Anatomical and hormonal differences in women can make them susceptible to a number of conditions that may cause chronic back pain.
- Sacroiliac (SI) joint dysfunction. Pain originating from the SI joint, which connects the bottom of the spine to the pelvis, is called sacroiliac joint dysfunction. Women typically have a smaller SI joint surface area, resulting in a higher concentration of stresses across the joint, making it painful.
- Piriformis syndrome. Pain originating from spasms in the piriformis muscle, which is located deep in the buttock, is called piriformis syndrome. Women are affected more due to hormone and pregnancy-related changes in the pelvis.
- Spinal osteoarthritis. Wear and tear arthritis (osteoarthritis) of the joints that connect the spinal bones is common in women. The condition causes joint damage and friction, leading to inflammation and back pain. The risk is more with an increase in age and/or weight.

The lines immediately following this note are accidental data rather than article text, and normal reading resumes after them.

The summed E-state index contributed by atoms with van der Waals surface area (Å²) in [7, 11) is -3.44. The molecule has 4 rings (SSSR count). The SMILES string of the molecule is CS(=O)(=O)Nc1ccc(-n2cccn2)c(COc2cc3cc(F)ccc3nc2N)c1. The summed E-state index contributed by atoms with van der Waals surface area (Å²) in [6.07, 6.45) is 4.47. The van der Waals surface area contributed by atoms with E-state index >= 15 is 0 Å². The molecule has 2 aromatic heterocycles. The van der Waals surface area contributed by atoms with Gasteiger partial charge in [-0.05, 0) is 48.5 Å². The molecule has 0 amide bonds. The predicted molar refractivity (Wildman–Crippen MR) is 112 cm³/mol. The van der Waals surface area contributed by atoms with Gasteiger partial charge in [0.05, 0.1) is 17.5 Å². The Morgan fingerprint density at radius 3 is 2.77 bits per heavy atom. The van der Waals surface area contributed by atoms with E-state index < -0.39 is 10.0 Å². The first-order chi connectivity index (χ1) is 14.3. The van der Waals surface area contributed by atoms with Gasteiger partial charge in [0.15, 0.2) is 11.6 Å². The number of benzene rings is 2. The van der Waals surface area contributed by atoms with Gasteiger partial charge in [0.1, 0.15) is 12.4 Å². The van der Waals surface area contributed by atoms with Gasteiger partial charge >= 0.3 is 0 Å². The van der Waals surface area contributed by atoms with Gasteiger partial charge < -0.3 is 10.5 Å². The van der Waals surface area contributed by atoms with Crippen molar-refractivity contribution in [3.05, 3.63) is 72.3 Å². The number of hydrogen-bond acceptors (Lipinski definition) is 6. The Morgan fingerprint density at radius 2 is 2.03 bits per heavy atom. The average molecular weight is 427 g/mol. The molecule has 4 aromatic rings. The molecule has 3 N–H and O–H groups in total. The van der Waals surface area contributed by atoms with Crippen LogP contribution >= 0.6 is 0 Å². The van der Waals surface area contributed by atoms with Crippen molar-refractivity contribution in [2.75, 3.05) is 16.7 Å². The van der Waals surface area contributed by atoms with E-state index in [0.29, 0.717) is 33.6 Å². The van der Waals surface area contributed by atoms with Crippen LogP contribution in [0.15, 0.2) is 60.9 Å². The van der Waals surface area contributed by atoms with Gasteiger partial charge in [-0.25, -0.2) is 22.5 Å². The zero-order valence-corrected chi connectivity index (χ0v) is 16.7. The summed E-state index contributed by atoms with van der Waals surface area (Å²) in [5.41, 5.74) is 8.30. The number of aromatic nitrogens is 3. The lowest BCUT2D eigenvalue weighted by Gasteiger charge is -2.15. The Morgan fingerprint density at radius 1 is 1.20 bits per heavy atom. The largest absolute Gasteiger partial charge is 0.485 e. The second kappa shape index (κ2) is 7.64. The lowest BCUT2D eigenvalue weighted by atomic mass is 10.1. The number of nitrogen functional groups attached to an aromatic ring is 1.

- Degenerative spondylolisthesis. When a vertebra in the spine slips over the one below it due to degeneration, it is called degenerative spondylolisthesis. The condition is more common in post-menopausal women due to lower levels of estrogen.
- Coccydynia. Pain in the coccyx (tailbone) occurs largely due to trauma. The condition is more common in women due to the differences in the shape and angle of the pelvis and from injury during childbirth.
- Endometriosis. Endometriosis is a gynecological disorder that affects women exclusively. The condition causes the tissues of the uterus to grow outside the womb, resulting in chronic back pain that flares during menstruation.
- Spinal osteoporosis fractures. Osteoporosis is the thinning of bones that causes them to become porous, fragile, and susceptible to fracture. Due to hormonal changes, women in the post-menopausal age are 4 times more likely to develop osteoporosis than men.
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